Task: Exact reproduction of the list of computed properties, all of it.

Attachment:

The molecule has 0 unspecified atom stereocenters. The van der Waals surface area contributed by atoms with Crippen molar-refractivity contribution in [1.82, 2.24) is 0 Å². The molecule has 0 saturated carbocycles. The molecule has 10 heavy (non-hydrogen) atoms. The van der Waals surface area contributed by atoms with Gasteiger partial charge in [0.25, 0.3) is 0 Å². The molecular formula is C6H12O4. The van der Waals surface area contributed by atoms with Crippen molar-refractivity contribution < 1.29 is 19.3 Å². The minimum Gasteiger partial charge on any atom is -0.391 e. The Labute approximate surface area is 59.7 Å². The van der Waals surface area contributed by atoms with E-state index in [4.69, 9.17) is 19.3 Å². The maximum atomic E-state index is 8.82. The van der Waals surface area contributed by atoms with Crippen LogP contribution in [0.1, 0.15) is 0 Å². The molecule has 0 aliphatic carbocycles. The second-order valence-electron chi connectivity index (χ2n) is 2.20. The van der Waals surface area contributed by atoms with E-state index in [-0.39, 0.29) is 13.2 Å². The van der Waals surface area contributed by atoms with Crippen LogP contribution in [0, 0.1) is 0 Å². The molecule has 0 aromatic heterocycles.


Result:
The molecule has 0 unspecified atom stereocenters. The van der Waals surface area contributed by atoms with Crippen molar-refractivity contribution in [1.82, 2.24) is 0 Å². The molecule has 0 saturated carbocycles. The molecule has 10 heavy (non-hydrogen) atoms. The van der Waals surface area contributed by atoms with Gasteiger partial charge in [0.25, 0.3) is 0 Å². The molecular formula is C6H12O4. The van der Waals surface area contributed by atoms with Crippen molar-refractivity contribution < 1.29 is 19.3 Å². The minimum Gasteiger partial charge on any atom is -0.391 e. The Labute approximate surface area is 59.7 Å². The van der Waals surface area contributed by atoms with E-state index in [4.69, 9.17) is 19.3 Å². The maximum atomic E-state index is 8.82. The van der Waals surface area contributed by atoms with Crippen LogP contribution in [0.1, 0.15) is 0 Å². The molecule has 0 aliphatic carbocycles. The second-order valence-electron chi connectivity index (χ2n) is 2.20. The van der Waals surface area contributed by atoms with E-state index in [-0.39, 0.29) is 13.2 Å². The van der Waals surface area contributed by atoms with Crippen LogP contribution in [0, 0.1) is 0 Å². The molecule has 0 aromatic heterocycles.